Since 1846, Dutch textile manufacturer Vlisco has exemplified a multicultural melting pot of beauty and craftsmanship with its specially crafted fabrics inspired by Africa, made with a technique derived from Indonesian batik and designed in the Netherlands. To celebrate its 170 years of design, the Museum Helmond showcased an overview of Vlisco’s history in the exhibition Vlisco1:1 Un à Un in the spring of 2017.
“The exhibition gave an insight to the production process that inspires the designs and vice versa,” Harm Rensink from installation design studio Harm Rensink told ArchiExpo e-Magazine. Upon entering, an installation by artist Daniel de Bruin references the construction of Vlisco factories.
“The production process of the Vlisco textiles is kept secret from the public. The exhibition gave a glimpse into this process, yet still left enough mystery and imagination.”
Harm Rensink worked with former director of Vlisco, Michiel Schuurman, to create the space like a psychedelic skip through time and visual material.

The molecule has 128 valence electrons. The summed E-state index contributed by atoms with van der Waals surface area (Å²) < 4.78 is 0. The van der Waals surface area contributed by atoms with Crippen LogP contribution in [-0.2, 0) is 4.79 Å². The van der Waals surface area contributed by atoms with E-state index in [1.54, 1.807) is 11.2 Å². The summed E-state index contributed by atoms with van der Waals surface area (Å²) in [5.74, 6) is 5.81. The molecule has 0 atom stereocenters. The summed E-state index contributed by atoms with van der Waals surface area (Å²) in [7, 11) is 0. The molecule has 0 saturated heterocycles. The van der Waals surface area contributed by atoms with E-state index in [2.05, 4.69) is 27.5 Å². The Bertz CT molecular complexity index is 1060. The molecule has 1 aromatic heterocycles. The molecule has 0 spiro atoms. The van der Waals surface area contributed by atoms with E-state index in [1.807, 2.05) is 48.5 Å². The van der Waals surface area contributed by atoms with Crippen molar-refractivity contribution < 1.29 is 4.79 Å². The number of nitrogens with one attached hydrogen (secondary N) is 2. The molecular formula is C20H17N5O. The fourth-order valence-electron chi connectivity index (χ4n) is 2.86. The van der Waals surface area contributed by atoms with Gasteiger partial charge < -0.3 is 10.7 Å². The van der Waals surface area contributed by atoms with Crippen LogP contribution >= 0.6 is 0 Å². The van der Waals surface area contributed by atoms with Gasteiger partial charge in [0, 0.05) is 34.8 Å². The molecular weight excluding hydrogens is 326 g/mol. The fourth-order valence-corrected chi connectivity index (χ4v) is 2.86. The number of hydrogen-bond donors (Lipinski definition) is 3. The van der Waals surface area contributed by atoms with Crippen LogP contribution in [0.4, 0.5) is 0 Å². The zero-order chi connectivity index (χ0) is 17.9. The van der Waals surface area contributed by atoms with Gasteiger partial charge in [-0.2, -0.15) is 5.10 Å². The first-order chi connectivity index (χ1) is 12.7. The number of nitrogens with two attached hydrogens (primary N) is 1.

“The brand has existed for so many decades, yet is still highly relevant and innovative. The Vlisco archives are huge, filled with untold stories that would make any exhibition designer as enthusiastic as I am.”
“a gut feel for the future of print design”
Rensink explained that Schuurman has produced many print designs for Vlisco throughout the years and has “a gut feel for the future of print design.” He believes the combination made for the exhibition is a hint at what’s to come from Vlisco.
“What I loved about Michiel’s design is the fact that he understood the experience it would create in the museum. The visitors literally stepped into a mind-blowing visual experience telling the Vlisco story.”
The impact of Vlisco fabrics runs deep. One example is the powerful group of women, Nana Benz, which achieved immense success selling Vlisco fabrics in Togo. They were seen in a five-screen film in the exhibition. Read the story here.